|Intro||Ethiopian computer scientist|
|Type|| Technology |
|Birth||1991, Addis Ababa, Ethiopia|
Rediet Abebe (Amharic: ረድኤት አበበ) is an Ethiopian computer scientist working in the fields of algorithms and artificial intelligence. She is a Junior Fellow at the Harvard Society of Fellows. Her research develops algorithmic and computational techniques to mitigate socioeconomic inequality. She co-founded Mechanism Design for Social Good (MD4SG), a multi-institutional and interdisciplinary research initiative working to improve access to opportunity for historically disadvantaged communities. She is also an advocate for diversity and inclusion in computing and is the co-founder for Black in AI.
Early life and education
Abebe was born and raised in Addis Ababa, Ethiopia. She was educated in the Ethiopian National Curriculum at Nazareth School before winning a merit-based scholarship awarded to four students from the country to attend the International Community School of Addis Ababa when she was in eighth grade.
Abebe joined Harvard University where she earned a Bachelor of Arts degree in mathematics and later a Master of Science degree in applied mathematics. As an undergraduate, she co-authored research papers in mathematics, physics, and public health. She completed her master’s degree from Harvard SEAS, conducting research with David C. Parkes.
After college, she attended the University of Cambridge as a Harvard-Cambridge scholar. She was the Governor William Shirley Scholar at Pembroke College. She completed the Mathematics Tripos and earned a Master of Advanced Studies in pure mathematics under the supervision of Imre Leader.
In 2015, Abebe started her doctoral degree in computer science at Cornell University as a researcher in theoretical computer science and artificial intelligence (AI), with a focus their applications to equity and social good concerns. She was advised by Jon Kleinberg. Abebe was the first Black woman to complete a Ph.D. in computer science at Cornell.
Research and career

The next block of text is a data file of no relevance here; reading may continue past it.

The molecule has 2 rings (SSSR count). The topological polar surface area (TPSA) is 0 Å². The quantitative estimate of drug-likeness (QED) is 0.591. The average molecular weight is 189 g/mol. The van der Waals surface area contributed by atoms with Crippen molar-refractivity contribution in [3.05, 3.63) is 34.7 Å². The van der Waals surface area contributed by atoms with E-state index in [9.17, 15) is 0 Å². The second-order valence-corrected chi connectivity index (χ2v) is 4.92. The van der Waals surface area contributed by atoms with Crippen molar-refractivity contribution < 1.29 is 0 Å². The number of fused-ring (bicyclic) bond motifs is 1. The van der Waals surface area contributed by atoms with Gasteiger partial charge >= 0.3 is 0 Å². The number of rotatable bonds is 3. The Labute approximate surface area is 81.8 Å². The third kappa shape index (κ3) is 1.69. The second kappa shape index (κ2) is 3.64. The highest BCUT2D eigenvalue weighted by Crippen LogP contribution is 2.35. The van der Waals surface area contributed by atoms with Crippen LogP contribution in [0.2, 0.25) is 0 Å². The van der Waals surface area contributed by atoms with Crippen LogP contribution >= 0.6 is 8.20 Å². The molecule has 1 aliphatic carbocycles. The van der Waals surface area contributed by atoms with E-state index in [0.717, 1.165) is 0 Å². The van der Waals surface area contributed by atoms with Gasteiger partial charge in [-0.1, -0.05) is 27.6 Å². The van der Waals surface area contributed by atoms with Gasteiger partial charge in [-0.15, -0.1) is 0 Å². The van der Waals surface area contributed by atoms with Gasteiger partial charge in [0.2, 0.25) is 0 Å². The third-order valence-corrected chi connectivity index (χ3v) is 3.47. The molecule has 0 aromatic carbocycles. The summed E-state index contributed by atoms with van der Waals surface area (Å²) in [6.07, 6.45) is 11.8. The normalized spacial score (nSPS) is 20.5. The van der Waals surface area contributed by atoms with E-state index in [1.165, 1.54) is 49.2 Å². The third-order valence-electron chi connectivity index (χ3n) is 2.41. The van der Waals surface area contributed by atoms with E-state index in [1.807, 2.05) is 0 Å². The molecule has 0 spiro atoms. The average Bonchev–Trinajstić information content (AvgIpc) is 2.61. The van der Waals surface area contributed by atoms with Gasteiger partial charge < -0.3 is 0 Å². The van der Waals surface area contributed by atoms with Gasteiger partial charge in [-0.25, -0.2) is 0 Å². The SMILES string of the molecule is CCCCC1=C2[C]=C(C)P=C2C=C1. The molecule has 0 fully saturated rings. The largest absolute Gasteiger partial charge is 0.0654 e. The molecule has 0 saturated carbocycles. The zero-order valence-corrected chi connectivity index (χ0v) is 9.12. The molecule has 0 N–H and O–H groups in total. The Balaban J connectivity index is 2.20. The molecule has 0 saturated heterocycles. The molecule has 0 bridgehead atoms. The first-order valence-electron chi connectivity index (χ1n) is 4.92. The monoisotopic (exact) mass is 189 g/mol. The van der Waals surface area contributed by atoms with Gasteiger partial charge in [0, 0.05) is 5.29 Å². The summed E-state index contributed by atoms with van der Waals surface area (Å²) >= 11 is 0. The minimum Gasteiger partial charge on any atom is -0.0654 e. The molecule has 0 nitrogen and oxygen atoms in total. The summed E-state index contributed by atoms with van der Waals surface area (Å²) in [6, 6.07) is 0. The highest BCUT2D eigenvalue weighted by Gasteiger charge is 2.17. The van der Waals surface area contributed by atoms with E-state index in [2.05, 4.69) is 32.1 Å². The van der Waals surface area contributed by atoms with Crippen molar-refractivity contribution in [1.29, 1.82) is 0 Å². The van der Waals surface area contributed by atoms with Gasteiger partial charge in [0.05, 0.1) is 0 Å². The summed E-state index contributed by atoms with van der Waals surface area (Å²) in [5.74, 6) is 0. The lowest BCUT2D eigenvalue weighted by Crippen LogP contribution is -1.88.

Abebe’s research develops techniques in AI and algorithms to improve access to opportunity for historically under-served and disadvantaged communities. Her paper using search queries to understand health information needs in Africa is one of the first known works to employ large Web and social media-based analysis to study health across all 54 nations in Africa.
Throughout 2019 Abebe served on the National Institutes of Health Working Group on AI along AI experts including Kate Crawford, Dina Katabi, Daphne Koller, and Eric Lander. The working group was tasked with developing a comprehensive report and recommendations, which were unanimously approved by the Advisory Committee to the Director and NIH General Director Francis Collins.
Abebe was selected as a Junior Fellow at the Harvard Society of Fellows in 2019. She is the second Junior Fellow with a CS Ph.D. and first female computer scientist to be inducted into the Society.
Mechanism Design for Social Good
In 2016 Abebe co-founded the Mechanism Design for Social Good (MD4SG) initiative, a multi-disciplinary research collective that use algorithms and mechanism design to tackle inequality. MD4SG hosts an annual workshop series highlighting work and connecting the community of researchers committed to using algorithms to improve societal welfare. Abebe was honored as a pioneer in the 2019 MIT Technology Review’s Innovators Under 35 in part for her work co-founding MD4SG.
Black in AI
Abebe co-founded Black in AI, a network of 1,500 researchers working on AI, with Timnit Gebru, in 2016. The organization arranges annual workshops at the Conference on Neural Information Processing Systems (NeurIPS) and offers networking and collaborative opportunities. Through Black in AI, Abebe has spearheaded programs such as a graduate application mentoring program for which she was honored in the 2019 Bloomberg 50 list as a one to watch.
At Cornell University, Abebe has been involved with mentoring students from underrepresented groups. During her time at Cornell University, she helped with efforts that led to an unprecedented number of students from underrepresented minority students enrolling in the computer science doctoral program.